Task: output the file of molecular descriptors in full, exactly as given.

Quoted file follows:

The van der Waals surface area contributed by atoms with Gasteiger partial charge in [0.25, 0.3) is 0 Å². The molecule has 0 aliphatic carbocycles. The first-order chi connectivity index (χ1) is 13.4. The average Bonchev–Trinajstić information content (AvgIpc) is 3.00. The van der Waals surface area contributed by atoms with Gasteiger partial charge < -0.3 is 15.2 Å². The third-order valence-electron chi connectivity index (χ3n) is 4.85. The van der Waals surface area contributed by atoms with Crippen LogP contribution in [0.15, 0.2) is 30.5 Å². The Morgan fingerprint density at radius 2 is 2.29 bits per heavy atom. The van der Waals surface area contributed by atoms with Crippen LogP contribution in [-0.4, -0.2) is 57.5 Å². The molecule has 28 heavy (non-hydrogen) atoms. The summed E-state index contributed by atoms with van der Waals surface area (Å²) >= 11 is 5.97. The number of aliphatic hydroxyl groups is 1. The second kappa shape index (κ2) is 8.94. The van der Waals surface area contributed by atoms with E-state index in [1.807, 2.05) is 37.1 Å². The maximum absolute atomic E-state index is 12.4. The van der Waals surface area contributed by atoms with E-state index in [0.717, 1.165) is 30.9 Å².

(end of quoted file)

The van der Waals surface area contributed by atoms with Gasteiger partial charge in [0.25, 0.3) is 0 Å². The molecule has 0 aliphatic carbocycles. The first-order chi connectivity index (χ1) is 13.4. The average Bonchev–Trinajstić information content (AvgIpc) is 3.00. The van der Waals surface area contributed by atoms with Gasteiger partial charge < -0.3 is 15.2 Å². The third-order valence-electron chi connectivity index (χ3n) is 4.85. The van der Waals surface area contributed by atoms with Crippen LogP contribution in [0.15, 0.2) is 30.5 Å². The Morgan fingerprint density at radius 2 is 2.29 bits per heavy atom. The van der Waals surface area contributed by atoms with Crippen LogP contribution in [-0.4, -0.2) is 57.5 Å². The molecule has 28 heavy (non-hydrogen) atoms. The summed E-state index contributed by atoms with van der Waals surface area (Å²) >= 11 is 5.97. The number of aliphatic hydroxyl groups is 1. The second kappa shape index (κ2) is 8.94. The van der Waals surface area contributed by atoms with E-state index in [1.807, 2.05) is 37.1 Å². The maximum absolute atomic E-state index is 12.4. The van der Waals surface area contributed by atoms with E-state index in [0.717, 1.165) is 30.9 Å².